7. Dying Light 2 

Dying Light 2

(Image credit: Techland)

Developer: Techland
Platforms: PC, PS5, PS4, Xbox One, Xbox Series X

I'm aware that a degree of fear and stress is expected from the best horror games, and Dying Light 2 is no exception. The game series is about smashing up zombies with makeshift weapons, parkouring around vast cityscapes, and jumping into piles of trash to break your 300-foot fall. Realistic, right? Well, the scariest (and most realistic) part of the whole game is the fact that you can still drown if you hold your breath for too long. Swimming isn't a huge part of Dying Light or its sequel, but you'll definitely need to get in the water at some point if you want to collect the juiciest airdrops or complete certain side missions. Thankfully, those who feel nervous in the deep can use their Survivor sense to check out nearby points of interest, but this doesn't quite make up for just how poor the visibility is down there. It's enough to make anyone wish they had a Thalassophobia Mode; this is a game about zombies, so why make the ocean so much scarier? 

6. The Sinking City 

The Sinking City

(Image credit: Frogwares)

Developer: Frogwares
Platforms: PC, PS5, PS4, Xbox One, Xbox Series X, Nintendo Switch

This is a bit of a rogue option, but hear me out. The Sinking City is the stuff of Lovecraftian nightmares, an aquatic horror noir that could make you understand why some people's thalassophobia is so crippling. Not only do you venture into the dark ocean to meet the daughter of Cthulhu, but traversing the flooded city of Oakmont means swimming through toxic pools of water that slowly drain your health when you stay in for too long. Anyone with a fear of swimming, oceans, or deep water would look at The Sinking City and immediately nope out, but a game mode to make the water less punishing might help matters. Heightening investigative gameplay over horror themes would encourage confidence in the player, keeping them focussed on solving puzzles instead of being scared of what lies beneath. Helping sufferers confront their fears while minimizing anxiety sounds pretty therapeutic if you ask me, so I definitely think The Sinking City could benefit from Thalassophobia Mode.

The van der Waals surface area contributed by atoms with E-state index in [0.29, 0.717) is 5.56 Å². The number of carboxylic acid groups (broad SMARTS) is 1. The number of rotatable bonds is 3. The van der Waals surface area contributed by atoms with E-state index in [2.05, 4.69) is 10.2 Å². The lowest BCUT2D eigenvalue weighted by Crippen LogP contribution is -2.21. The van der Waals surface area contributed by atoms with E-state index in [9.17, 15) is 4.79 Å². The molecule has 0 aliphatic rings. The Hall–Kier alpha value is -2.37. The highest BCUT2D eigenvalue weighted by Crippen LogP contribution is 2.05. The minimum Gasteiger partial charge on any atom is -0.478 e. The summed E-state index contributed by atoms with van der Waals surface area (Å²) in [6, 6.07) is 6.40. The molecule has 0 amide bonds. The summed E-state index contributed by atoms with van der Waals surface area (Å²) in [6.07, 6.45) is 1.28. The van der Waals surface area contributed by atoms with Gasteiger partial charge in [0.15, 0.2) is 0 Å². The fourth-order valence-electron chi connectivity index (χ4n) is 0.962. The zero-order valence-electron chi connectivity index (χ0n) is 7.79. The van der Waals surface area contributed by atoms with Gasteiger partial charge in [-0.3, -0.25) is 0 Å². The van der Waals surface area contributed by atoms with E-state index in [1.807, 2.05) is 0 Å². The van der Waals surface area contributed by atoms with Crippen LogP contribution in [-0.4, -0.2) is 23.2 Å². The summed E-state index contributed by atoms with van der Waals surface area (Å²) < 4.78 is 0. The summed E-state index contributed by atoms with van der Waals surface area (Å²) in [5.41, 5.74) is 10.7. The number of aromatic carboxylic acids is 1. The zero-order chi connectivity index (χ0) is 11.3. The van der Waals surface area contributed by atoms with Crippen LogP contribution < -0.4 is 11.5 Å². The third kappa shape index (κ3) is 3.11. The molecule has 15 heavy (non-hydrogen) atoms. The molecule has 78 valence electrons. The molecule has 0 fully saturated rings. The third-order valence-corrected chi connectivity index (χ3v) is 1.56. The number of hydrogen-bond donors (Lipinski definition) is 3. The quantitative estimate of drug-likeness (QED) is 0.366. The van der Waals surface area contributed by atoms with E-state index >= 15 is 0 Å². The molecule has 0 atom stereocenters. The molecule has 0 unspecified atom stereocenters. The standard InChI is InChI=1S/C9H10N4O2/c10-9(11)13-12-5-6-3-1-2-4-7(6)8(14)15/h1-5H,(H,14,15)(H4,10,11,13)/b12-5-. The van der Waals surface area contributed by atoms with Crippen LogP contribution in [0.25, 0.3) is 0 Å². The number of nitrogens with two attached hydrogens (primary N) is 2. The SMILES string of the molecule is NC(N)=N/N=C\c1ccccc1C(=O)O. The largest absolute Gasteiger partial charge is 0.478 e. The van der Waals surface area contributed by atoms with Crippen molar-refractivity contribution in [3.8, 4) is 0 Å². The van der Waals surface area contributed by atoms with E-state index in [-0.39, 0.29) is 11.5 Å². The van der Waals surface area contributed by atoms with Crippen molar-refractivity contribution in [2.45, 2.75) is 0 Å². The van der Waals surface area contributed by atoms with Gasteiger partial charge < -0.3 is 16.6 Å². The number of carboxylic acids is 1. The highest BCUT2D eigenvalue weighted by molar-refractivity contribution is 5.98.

5. Stranded Deep 

Stranded Deep - shoreline

(Image credit: Beam Team)

Developer: Beam Team Games
Platforms: PC, PS4, Xbox One, Nintendo Switch

The first-person perspective makes everything feel more personal, and this is especially true in Stranded Deep. The game does exactly what it says on the tin: send you packing to a remote, desolate island to fight for survival against insurmountable odds. With natural resources ever-dwindling, it's a sinking feeling to stare out across the ocean's vast nothingness. Swimming in the sea is actually less daunting than looking at it from the surface, since the brightly-colored fish, coral reefs, and turquoise water are quite soothing. But hold your breath too long down there and you'll start to see something strange. Stranded Deep goes a step further than many other games on this list in that as you start to drown, your vision will blacken and blur around the edges as you gradually go unconscious. This paired with the jarring sounds of your character struggling against their own lungs, fighting the urge to take a gulp of seawater, makes for a uniquely terrifying experience that closely resembles how drowning works in real life. I don't think developer Beam Team should get rid of drowning altogether – this is a survival game after all, and a risk of death is to be expected – but a way to toggle off the realistic drowning would be nice for accessibility. I'm pretty sure I would rather be eaten by a shark.

4. The Elder Scrolls V: Skyrim 


(Image credit: Bethesda)

Developer: Bethesda
Platforms: PC, PS4, PS5, Xbox One, Xbox Series X, PS3, Xbox 360, Nintendo Switch